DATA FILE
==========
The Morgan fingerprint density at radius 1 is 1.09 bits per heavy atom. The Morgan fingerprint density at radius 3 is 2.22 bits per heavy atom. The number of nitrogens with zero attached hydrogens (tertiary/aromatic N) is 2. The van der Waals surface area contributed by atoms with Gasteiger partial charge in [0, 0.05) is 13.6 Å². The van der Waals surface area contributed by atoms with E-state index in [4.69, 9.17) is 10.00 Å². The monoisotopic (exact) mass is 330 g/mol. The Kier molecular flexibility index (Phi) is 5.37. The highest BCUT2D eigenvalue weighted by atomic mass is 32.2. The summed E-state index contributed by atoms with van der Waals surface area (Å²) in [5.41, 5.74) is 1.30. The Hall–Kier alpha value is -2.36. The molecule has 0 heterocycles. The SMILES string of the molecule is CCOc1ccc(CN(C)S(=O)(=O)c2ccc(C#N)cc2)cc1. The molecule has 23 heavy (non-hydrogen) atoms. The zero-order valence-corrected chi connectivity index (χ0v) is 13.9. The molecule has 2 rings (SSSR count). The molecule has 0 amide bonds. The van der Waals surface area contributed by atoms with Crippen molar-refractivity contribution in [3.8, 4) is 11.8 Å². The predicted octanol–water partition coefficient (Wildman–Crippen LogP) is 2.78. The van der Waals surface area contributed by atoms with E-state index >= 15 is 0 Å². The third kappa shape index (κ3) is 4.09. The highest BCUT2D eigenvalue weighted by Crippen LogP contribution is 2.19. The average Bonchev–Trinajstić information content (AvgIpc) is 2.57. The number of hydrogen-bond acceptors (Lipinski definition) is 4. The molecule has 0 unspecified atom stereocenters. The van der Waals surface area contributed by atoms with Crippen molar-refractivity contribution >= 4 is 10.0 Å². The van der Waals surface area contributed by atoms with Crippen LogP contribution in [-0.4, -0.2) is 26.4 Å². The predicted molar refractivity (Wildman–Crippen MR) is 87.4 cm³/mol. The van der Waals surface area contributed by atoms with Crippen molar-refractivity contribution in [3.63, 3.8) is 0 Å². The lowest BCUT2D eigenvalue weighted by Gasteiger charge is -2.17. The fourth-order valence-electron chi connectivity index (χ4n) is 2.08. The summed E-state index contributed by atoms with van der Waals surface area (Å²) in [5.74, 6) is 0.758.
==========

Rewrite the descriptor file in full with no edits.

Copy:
The Morgan fingerprint density at radius 1 is 1.09 bits per heavy atom. The Morgan fingerprint density at radius 3 is 2.22 bits per heavy atom. The number of nitrogens with zero attached hydrogens (tertiary/aromatic N) is 2. The van der Waals surface area contributed by atoms with Gasteiger partial charge in [0, 0.05) is 13.6 Å². The van der Waals surface area contributed by atoms with E-state index in [4.69, 9.17) is 10.00 Å². The monoisotopic (exact) mass is 330 g/mol. The Kier molecular flexibility index (Phi) is 5.37. The highest BCUT2D eigenvalue weighted by atomic mass is 32.2. The summed E-state index contributed by atoms with van der Waals surface area (Å²) in [5.41, 5.74) is 1.30. The Hall–Kier alpha value is -2.36. The molecule has 0 heterocycles. The SMILES string of the molecule is CCOc1ccc(CN(C)S(=O)(=O)c2ccc(C#N)cc2)cc1. The molecule has 23 heavy (non-hydrogen) atoms. The zero-order valence-corrected chi connectivity index (χ0v) is 13.9. The molecule has 2 rings (SSSR count). The molecule has 0 amide bonds. The van der Waals surface area contributed by atoms with Crippen molar-refractivity contribution in [3.8, 4) is 11.8 Å². The predicted octanol–water partition coefficient (Wildman–Crippen LogP) is 2.78. The van der Waals surface area contributed by atoms with E-state index >= 15 is 0 Å². The third kappa shape index (κ3) is 4.09. The highest BCUT2D eigenvalue weighted by Crippen LogP contribution is 2.19. The average Bonchev–Trinajstić information content (AvgIpc) is 2.57. The number of hydrogen-bond acceptors (Lipinski definition) is 4. The molecule has 0 unspecified atom stereocenters. The van der Waals surface area contributed by atoms with Crippen molar-refractivity contribution >= 4 is 10.0 Å². The van der Waals surface area contributed by atoms with Crippen LogP contribution in [-0.4, -0.2) is 26.4 Å². The predicted molar refractivity (Wildman–Crippen MR) is 87.4 cm³/mol. The van der Waals surface area contributed by atoms with Crippen molar-refractivity contribution in [3.63, 3.8) is 0 Å². The lowest BCUT2D eigenvalue weighted by Gasteiger charge is -2.17. The fourth-order valence-electron chi connectivity index (χ4n) is 2.08. The summed E-state index contributed by atoms with van der Waals surface area (Å²) in [5.74, 6) is 0.758.